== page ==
Steve Sachs Duke


Friday, June 18, 2004


Sentimental Education: I've recently begun reading fiction again. Apart from the odd novel or two over a vacation, it's something I haven't done seriously in years, and I thought that Trinity Term, with exams looming over my head, was the perfect time to start. On the recommendation of a friend, I began with Flaubert's Sentimental Education. As I read the first chapter, I began to laugh out loud, as it reminded me so vividly of my own middle school crushes and adolescent thoughts. It was humbling to find some of the same emotions I had felt in earlier life, which I had naively assumed to be of my own invention, described so accurately in someone else's hundred-year-old novel:

But Frederic soon made his way back to the awning where Madame Arnoux had also returned. She was reading a slim volume in a grey binding. From time to time the corners of her mouth would twitch and her face light up with pleasure. Frederic felt jealous of this man who'd thought up these things which seemed to be interesting her....

On the right was a broad plain, on the left grazing land rising gently up towards a hill with vineyards and walnut trees and a mill set amidst greenery; little paths zigzagged up the pale rock to the skyline. How wonderful to walk up there together side by side with his arm round her waist while her skirt swept over the yellow leaves, listening to the sound of her voice, basking in the radiance of her eyes! The boat might stop, they'd only have to go ashore; yet stopping the sun would have been easier.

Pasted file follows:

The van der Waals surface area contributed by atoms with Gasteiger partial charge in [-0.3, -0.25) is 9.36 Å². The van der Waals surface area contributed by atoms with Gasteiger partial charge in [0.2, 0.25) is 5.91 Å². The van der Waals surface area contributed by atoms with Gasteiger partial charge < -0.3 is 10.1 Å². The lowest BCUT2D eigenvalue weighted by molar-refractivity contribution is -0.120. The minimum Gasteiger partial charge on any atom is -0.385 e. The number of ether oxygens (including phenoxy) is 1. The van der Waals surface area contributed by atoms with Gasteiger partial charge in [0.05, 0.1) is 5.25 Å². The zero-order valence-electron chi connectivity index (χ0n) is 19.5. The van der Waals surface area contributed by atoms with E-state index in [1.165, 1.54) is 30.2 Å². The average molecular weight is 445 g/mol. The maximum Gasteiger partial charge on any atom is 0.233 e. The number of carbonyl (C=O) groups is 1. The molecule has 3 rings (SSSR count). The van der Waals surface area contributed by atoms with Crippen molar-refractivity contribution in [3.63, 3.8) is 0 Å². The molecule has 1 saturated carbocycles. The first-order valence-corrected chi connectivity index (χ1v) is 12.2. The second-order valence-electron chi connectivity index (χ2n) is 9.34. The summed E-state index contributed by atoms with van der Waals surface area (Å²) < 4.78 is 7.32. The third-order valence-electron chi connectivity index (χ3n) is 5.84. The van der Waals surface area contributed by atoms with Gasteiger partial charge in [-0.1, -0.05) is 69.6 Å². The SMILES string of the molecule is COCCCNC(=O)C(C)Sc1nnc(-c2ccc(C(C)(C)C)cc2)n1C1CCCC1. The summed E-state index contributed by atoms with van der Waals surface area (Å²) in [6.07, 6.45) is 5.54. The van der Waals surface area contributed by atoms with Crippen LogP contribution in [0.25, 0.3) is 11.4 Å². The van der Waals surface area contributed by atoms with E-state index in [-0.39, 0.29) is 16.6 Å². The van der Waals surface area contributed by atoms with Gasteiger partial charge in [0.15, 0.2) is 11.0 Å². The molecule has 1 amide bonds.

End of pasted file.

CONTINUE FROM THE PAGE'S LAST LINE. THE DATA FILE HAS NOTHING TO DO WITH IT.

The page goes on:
The passage above is from another translation, since I've already lent my copy away, and it doesn't do justice to the dry, flat, objective, merciless tone Flaubert adopts toward all of his characters. Scenes are sculpted with a scalpel's precision, and all the base elements of the human character are openly put on display. (When Frederic shares some of his poetry with a friend, Flaubert notes that the poems were "admired," but "he did not ask for more.") There are no entirely honorable people in this novel, no one from whom the reader can take inspiration--except, perhaps, for Madame Arnoux herself, which makes me wonder whether Flaubert did not bear an even deeper love for her than did Frederic.

Over the course of the novel, though--and especially in its heartwrenchingly placid final chapter--I noticed echoes of another set of thoughts I had considered my own. The novel explores a powerful conflict between its characters' youthful ideals and the contingencies of human life. Flaubert's characters are overwhelmed by events; not merely the tumults of 1848, the great tides that sweep through all France, but the twists and turns of individual experience. Frederic never controls his fate; he is merely subject to it. Offers, rejections, inheritances, duels, proposals of marriage, pregnancies--all are things that happen to him, and his life is determined by their all-important timing. I've written before on the awfulness of contingency, but Flaubert provides a clear example of its effect on a person's character. Deprived of agency, Frederic weakens. Trapped in a web of conflicting loyalties, he becomes unable to live up to his ideals, or even to convince anyone that he still holds them; and eventually--dishonest to his lovers, indifferent to his child--they are corrupted beyond recognition. The same occurs on a larger scale with the failure of Deslauriers' political dreams, and he ends as cynical and as disillusioned as, perhaps, all of France under Napoleon III.

In fact, by the end of the novel, it is not even clear whether Frederic has indeed been educated. Unlike the many authors who would be tempted to praise youthful idealism, regardless of its effects, Flaubert offers no palliative; the friends' reminiscences of the days of their youth are all the more painful and hollow given what has passed. Once in a long while, we encounter old men whose lives serve as a warning to us, examples we should fear to emulate. Flaubert's novel derives its great power by telling the story of an education every reader would surely wish to avoid.




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